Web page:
This article explains the trends in South Africa’s collective bargaining system over the past 20 to 30 years. It concentrates on bargaining councils (initially called industrial councils), as they constitute the core of collective bargaining. In order to appreciate the trends it is valuable to know the history of industrial relations and collective bargaining in South Africa. The article therefore commences with a brief historical overview. After examining the trends in collective bargaining it ends by looking at two of the most important challenges which South Africa’s collective bargaining system faces at present: the high incidence of strikes and the challenge of unemployment.
by Johann Maree
Johann Maree is Emeritus Professor of Sociology at the University of Cape Town. He specialises in Industrial Sociology. His research interests include industrial relations, collective bargaining, trade unions, unemployment, job creation and industrial strategies. Last year, Juta & Co Ltd published a book entitled Collective Bargaining in South Africa: Past, Present and Future? which Johann co-authored with Shane Godfrey (lead author), Darcy du Toit and Jan Theron. Johann served on the Editorial Board of the South African Labour Bulletin for 28 years and is Interim President of IRASA, the Industrial Relations Association of South Africa.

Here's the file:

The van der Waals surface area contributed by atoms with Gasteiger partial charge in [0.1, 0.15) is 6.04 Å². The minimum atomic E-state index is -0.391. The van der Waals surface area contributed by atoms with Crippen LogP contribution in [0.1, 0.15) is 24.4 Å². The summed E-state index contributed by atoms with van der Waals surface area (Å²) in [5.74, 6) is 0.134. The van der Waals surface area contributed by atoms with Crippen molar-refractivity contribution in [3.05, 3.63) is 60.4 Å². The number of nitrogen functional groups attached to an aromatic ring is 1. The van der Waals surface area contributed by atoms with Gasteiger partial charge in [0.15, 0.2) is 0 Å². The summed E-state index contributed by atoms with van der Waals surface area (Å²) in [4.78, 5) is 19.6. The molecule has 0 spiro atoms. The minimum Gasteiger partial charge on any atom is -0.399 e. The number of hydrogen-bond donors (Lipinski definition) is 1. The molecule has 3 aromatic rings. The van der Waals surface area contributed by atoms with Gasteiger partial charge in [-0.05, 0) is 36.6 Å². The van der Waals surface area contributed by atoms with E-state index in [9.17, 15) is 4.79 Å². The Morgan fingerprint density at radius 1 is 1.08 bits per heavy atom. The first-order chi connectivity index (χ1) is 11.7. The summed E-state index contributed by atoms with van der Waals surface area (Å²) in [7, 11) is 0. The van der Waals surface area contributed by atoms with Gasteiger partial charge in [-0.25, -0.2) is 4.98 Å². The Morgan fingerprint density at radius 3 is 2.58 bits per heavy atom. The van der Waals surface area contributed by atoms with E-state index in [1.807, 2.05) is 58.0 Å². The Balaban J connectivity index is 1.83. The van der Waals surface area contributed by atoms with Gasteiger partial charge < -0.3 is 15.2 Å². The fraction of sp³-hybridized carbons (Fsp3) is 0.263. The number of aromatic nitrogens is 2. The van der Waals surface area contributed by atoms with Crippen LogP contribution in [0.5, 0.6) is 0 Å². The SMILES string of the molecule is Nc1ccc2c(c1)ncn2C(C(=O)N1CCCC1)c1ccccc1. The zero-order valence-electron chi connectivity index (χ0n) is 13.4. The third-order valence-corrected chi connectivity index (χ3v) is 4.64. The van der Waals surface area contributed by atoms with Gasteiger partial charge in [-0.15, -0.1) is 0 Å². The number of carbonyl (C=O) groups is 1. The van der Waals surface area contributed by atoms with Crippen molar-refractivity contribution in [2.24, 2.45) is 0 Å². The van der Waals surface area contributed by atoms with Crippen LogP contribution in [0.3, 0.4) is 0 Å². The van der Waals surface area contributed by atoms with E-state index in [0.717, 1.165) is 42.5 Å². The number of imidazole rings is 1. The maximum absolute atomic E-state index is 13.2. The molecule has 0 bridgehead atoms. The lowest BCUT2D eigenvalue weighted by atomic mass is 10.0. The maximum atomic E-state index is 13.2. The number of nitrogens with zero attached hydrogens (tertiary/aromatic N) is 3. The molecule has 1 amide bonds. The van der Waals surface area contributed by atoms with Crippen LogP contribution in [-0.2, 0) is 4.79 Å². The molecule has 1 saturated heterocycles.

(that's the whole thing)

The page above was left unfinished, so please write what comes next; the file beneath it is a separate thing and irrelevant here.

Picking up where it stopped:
Brief history of South Africa’s industrial relations and collective bargaining system The Industrial Conciliation Act 11 of 1924 (the IC Act) stood at the core of South African industrial relations and collective bargaining for the past 87 years. The Act was amended several times during its existence, and its name was later changed to the Labour Relations Act 28 of 1956 by the Labour Relations Amendment Act 57 of 1981. In essence it remained the same as the original IC Act.
At the heart of the IC Act was the establishment of industrial councils (ICs). However, there was a fundamental flaw in the IC Act in that it excluded Black Africans from the definition of “employee”. As a result, they were not allowed to belong to registered trade unions and were therefore excluded from ICs. This lasted until 1979 when the Wiehahn Commission of Inquiry into Labour Legislation recommendation that Africans be allowed to join registered trade unions and be directly represented on industrial councils was accepted by the government which amended the IC Act
After the passing of the IC Act, industrial councils were rapidly formed. They reached their peak in 1983, when there were 104 in operation. The councils varied enormously in size from large national councils to small local ones.
Centralised collective bargaining took place in the ICs. They negotiated wages and working conditions of all the employees represented by the unions and employers’ associations. The Agreements could be extended to cover all employees in an industry in the region covered by an IC. This arrangement suited large companies and registered trade unions on the councils, as it prevented the undercutting of wages by small companies and non-unionised workers. This has been the key factor explaining the durability of the industrial council system. »